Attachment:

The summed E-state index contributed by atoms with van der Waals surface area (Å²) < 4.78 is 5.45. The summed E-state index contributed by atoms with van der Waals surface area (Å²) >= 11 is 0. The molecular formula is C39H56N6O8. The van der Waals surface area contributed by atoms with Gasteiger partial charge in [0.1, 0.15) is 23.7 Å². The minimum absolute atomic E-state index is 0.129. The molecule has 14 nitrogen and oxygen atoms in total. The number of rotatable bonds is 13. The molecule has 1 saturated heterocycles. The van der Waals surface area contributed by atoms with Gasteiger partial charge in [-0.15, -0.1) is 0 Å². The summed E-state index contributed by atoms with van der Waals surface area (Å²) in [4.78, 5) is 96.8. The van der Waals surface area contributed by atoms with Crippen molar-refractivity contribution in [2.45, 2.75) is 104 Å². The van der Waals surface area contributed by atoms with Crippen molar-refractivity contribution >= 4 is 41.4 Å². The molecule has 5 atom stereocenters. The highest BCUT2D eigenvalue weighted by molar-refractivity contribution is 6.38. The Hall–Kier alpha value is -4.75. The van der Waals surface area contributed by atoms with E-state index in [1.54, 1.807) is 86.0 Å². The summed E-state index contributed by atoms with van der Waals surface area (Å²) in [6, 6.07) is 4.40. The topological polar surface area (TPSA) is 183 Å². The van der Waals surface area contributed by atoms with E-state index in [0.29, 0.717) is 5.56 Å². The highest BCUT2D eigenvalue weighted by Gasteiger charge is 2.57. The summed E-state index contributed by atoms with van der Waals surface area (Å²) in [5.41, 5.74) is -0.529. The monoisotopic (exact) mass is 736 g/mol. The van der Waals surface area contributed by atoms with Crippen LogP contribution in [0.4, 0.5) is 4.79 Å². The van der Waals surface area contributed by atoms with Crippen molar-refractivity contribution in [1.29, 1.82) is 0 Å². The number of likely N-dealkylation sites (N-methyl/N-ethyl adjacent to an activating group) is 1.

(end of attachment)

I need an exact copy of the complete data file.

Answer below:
The summed E-state index contributed by atoms with van der Waals surface area (Å²) < 4.78 is 5.45. The summed E-state index contributed by atoms with van der Waals surface area (Å²) >= 11 is 0. The molecular formula is C39H56N6O8. The van der Waals surface area contributed by atoms with Gasteiger partial charge in [0.1, 0.15) is 23.7 Å². The minimum absolute atomic E-state index is 0.129. The molecule has 14 nitrogen and oxygen atoms in total. The number of rotatable bonds is 13. The molecule has 1 saturated heterocycles. The van der Waals surface area contributed by atoms with Gasteiger partial charge in [-0.15, -0.1) is 0 Å². The summed E-state index contributed by atoms with van der Waals surface area (Å²) in [4.78, 5) is 96.8. The van der Waals surface area contributed by atoms with Crippen molar-refractivity contribution in [2.45, 2.75) is 104 Å². The van der Waals surface area contributed by atoms with Crippen molar-refractivity contribution >= 4 is 41.4 Å². The molecule has 5 atom stereocenters. The highest BCUT2D eigenvalue weighted by molar-refractivity contribution is 6.38. The Hall–Kier alpha value is -4.75. The van der Waals surface area contributed by atoms with E-state index in [1.54, 1.807) is 86.0 Å². The summed E-state index contributed by atoms with van der Waals surface area (Å²) in [6, 6.07) is 4.40. The topological polar surface area (TPSA) is 183 Å². The van der Waals surface area contributed by atoms with E-state index in [0.29, 0.717) is 5.56 Å². The highest BCUT2D eigenvalue weighted by Gasteiger charge is 2.57. The summed E-state index contributed by atoms with van der Waals surface area (Å²) in [5.41, 5.74) is -0.529. The monoisotopic (exact) mass is 736 g/mol. The van der Waals surface area contributed by atoms with Crippen LogP contribution in [0.4, 0.5) is 4.79 Å². The van der Waals surface area contributed by atoms with Crippen molar-refractivity contribution in [1.29, 1.82) is 0 Å². The number of likely N-dealkylation sites (N-methyl/N-ethyl adjacent to an activating group) is 1.